Blanck Mass: World Eater Album Review

World Eater-cover

Apocalyptic

Sacred Bones

 March 3, 2017

8.1

Benjamin John Power aka Blanck Mass, one half of Fuck Buttons, started his solo career in 2011 with the Blanck Mass LP, a not entirely focused drone record that paved the way for its successors. In 2015 he signed for the industrial label Sacred Bones, a choice that will majorly influence his next album: 2015’s Dumb Flesh. Introducing techno and electro-industrial elements, aspects that are strongly established also in his latest release, World Eater released the 3rd March still on Sacred Bones Records.

As the album cover suggests, in its 48 minutes World Eater leaves very little space to contemplate or relax. Instead the imaginary that the producer depicts is haunting and obsessive. It’s a doomed world the one Blanck Mass is trying to escape from, track by track, beat by beat: “Maybe subconsciously this was some kind of countermeasure to restore some personal balance,” Power explained in an interview.

The opening third of the album takes no prisoners, there’s not a glimpse of hope and the martial, almost danceable bass of “Resus Negative” sucks down the listener into numbness, while “Please”, the third track, offers a bright but temporary salvation. The trademark distorted and obscure vocals, a constant in Benjamin’s productions, are picturing a desire to evacuate but the fourth track “The Rat” is the most dominant of the lotto and it echoes every influence present in the album: Skynny Puppy and Nine Inch Nails, label companion Pharmakon, and even the apocalyptical techno of The Future Sound of London brings something to the table.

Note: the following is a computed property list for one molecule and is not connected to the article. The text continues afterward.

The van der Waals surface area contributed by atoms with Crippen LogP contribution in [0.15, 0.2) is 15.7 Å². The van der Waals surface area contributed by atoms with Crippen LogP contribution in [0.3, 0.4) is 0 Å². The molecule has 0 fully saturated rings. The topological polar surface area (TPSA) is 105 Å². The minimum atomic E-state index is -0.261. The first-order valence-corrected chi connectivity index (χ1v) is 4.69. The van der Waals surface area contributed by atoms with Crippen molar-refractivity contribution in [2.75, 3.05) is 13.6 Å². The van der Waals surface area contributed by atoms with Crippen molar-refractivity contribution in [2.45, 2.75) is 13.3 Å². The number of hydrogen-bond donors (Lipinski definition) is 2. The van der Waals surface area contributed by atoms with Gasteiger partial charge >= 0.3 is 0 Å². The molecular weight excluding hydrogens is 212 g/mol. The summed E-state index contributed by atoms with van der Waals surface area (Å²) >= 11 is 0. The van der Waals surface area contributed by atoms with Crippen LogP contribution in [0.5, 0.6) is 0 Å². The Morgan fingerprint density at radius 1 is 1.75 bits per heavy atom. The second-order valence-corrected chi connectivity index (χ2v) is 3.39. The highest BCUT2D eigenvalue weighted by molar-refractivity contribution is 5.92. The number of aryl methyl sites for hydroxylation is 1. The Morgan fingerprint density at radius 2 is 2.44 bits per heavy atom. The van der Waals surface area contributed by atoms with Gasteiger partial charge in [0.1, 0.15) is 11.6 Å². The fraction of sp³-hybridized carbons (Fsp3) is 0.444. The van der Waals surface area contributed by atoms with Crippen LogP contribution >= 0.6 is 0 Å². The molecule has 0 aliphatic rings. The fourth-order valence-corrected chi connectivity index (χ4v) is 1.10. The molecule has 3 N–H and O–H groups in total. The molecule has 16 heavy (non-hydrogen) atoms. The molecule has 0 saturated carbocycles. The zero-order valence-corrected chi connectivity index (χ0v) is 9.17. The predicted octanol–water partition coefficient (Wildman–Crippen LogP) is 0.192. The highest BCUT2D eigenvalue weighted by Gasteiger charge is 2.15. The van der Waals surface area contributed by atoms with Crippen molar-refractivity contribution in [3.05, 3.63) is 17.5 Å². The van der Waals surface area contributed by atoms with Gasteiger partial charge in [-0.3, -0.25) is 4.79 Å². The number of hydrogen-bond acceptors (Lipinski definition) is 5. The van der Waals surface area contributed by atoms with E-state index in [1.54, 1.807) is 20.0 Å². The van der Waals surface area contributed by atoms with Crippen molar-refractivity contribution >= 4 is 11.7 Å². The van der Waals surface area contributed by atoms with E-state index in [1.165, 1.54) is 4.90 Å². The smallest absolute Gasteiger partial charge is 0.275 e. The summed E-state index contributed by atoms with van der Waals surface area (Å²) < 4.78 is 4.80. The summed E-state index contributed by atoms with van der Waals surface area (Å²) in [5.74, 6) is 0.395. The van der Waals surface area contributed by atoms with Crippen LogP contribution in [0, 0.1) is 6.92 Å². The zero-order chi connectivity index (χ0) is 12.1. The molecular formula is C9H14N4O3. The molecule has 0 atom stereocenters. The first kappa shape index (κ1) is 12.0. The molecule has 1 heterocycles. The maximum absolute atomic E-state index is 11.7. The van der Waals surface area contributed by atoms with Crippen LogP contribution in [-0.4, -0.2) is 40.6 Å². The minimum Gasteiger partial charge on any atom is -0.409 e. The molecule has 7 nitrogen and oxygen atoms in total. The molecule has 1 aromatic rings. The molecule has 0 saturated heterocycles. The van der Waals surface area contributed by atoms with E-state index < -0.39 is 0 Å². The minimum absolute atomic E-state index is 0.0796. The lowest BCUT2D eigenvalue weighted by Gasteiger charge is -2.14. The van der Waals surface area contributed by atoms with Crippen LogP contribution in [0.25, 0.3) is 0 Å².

Passed the half of the album there’s a thin decline of intensity. “Silent Treatment” (probably the less enjoyable track on the record) seems like a reprise of “Please” and fails to capture the attention of the listeners alongside its 7 minutes of lenght. It’s a significant missed opportunity to maintain continuity by the producer, even because the last two tracks are the most interesting and they provide a terrific end to the journey. “Minnesota / Ears Fors / Naked” is simply brilliant, starting with noisy and industrial drones, evolving into a rich, fading synth and ending with an impressive melody, so good that it could erect a whole song upon its shoulders. “Hive Mind” features liquid synths and tribal beats, spreading the only moment of gratification and pleasure of the album, and fitting perfectly to close the listening.

What Blanck Mass was capable of achieving here is trivial and uncommon: throughout his solo career he managed to distinguish himself from the Fuck Buttons project while forging his own sound record after record, designing one of the most interesting electronic project around. World Eater represents a great apocalyptic soundtrack, a long and arduous trip where the listener is invited to find a light at the end of an hostile tunnel.

You can listen to the full album on Spotify below:

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